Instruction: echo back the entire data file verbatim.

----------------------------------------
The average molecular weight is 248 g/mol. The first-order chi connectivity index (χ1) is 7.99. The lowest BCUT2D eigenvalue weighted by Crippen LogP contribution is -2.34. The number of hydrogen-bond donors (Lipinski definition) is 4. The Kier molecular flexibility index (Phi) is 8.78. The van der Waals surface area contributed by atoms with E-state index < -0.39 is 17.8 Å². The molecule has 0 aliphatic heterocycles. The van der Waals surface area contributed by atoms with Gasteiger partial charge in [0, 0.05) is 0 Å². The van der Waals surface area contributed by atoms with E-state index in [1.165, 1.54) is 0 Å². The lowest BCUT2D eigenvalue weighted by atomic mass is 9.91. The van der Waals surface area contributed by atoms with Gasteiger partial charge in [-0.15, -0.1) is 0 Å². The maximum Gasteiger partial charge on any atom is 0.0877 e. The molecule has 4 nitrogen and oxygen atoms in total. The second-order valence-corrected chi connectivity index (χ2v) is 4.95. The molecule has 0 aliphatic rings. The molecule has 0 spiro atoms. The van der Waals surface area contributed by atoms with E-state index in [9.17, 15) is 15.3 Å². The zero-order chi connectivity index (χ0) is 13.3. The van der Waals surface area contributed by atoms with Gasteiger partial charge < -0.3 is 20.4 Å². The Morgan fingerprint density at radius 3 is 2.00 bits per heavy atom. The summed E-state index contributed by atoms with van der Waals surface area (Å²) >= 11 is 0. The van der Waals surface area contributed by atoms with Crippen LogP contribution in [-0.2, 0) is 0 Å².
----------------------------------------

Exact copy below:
The average molecular weight is 248 g/mol. The first-order chi connectivity index (χ1) is 7.99. The lowest BCUT2D eigenvalue weighted by Crippen LogP contribution is -2.34. The number of hydrogen-bond donors (Lipinski definition) is 4. The Kier molecular flexibility index (Phi) is 8.78. The van der Waals surface area contributed by atoms with E-state index < -0.39 is 17.8 Å². The molecule has 0 aliphatic heterocycles. The van der Waals surface area contributed by atoms with Gasteiger partial charge in [0, 0.05) is 0 Å². The van der Waals surface area contributed by atoms with E-state index in [1.165, 1.54) is 0 Å². The lowest BCUT2D eigenvalue weighted by atomic mass is 9.91. The van der Waals surface area contributed by atoms with Gasteiger partial charge in [-0.15, -0.1) is 0 Å². The maximum Gasteiger partial charge on any atom is 0.0877 e. The molecule has 4 nitrogen and oxygen atoms in total. The second-order valence-corrected chi connectivity index (χ2v) is 4.95. The molecule has 0 aliphatic rings. The molecule has 0 spiro atoms. The van der Waals surface area contributed by atoms with E-state index in [9.17, 15) is 15.3 Å². The zero-order chi connectivity index (χ0) is 13.3. The van der Waals surface area contributed by atoms with Gasteiger partial charge < -0.3 is 20.4 Å². The Morgan fingerprint density at radius 3 is 2.00 bits per heavy atom. The summed E-state index contributed by atoms with van der Waals surface area (Å²) >= 11 is 0. The van der Waals surface area contributed by atoms with Crippen LogP contribution in [-0.2, 0) is 0 Å².